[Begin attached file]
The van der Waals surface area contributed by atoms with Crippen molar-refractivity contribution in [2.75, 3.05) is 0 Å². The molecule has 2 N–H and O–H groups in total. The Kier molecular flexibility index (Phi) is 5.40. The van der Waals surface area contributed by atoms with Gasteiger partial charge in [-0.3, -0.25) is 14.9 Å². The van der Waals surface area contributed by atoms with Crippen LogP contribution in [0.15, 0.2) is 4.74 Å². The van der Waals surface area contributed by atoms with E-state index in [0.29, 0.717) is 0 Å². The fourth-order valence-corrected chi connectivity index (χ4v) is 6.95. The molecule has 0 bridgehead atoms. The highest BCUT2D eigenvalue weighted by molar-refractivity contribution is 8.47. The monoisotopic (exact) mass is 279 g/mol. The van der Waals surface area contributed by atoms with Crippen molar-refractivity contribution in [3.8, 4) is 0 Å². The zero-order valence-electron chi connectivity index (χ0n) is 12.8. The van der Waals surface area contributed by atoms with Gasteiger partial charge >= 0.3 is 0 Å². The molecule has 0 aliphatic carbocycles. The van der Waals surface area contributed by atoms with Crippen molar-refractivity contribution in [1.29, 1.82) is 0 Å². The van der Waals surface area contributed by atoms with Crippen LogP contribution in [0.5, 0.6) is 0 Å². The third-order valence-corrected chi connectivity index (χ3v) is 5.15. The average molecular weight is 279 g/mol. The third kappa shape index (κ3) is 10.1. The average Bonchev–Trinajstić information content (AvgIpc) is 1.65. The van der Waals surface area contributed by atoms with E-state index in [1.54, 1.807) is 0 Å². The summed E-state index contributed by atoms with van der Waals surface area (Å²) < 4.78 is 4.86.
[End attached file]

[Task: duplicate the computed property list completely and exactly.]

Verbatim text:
The van der Waals surface area contributed by atoms with Crippen molar-refractivity contribution in [2.75, 3.05) is 0 Å². The molecule has 2 N–H and O–H groups in total. The Kier molecular flexibility index (Phi) is 5.40. The van der Waals surface area contributed by atoms with Gasteiger partial charge in [-0.3, -0.25) is 14.9 Å². The van der Waals surface area contributed by atoms with Crippen LogP contribution in [0.15, 0.2) is 4.74 Å². The van der Waals surface area contributed by atoms with E-state index in [0.29, 0.717) is 0 Å². The fourth-order valence-corrected chi connectivity index (χ4v) is 6.95. The molecule has 0 bridgehead atoms. The highest BCUT2D eigenvalue weighted by molar-refractivity contribution is 8.47. The monoisotopic (exact) mass is 279 g/mol. The van der Waals surface area contributed by atoms with Crippen molar-refractivity contribution in [3.8, 4) is 0 Å². The zero-order valence-electron chi connectivity index (χ0n) is 12.8. The van der Waals surface area contributed by atoms with Gasteiger partial charge >= 0.3 is 0 Å². The molecule has 0 aliphatic carbocycles. The van der Waals surface area contributed by atoms with Crippen molar-refractivity contribution in [1.29, 1.82) is 0 Å². The van der Waals surface area contributed by atoms with Crippen LogP contribution in [0.5, 0.6) is 0 Å². The third-order valence-corrected chi connectivity index (χ3v) is 5.15. The average molecular weight is 279 g/mol. The third kappa shape index (κ3) is 10.1. The average Bonchev–Trinajstić information content (AvgIpc) is 1.65. The van der Waals surface area contributed by atoms with E-state index in [1.54, 1.807) is 0 Å². The summed E-state index contributed by atoms with van der Waals surface area (Å²) < 4.78 is 4.86.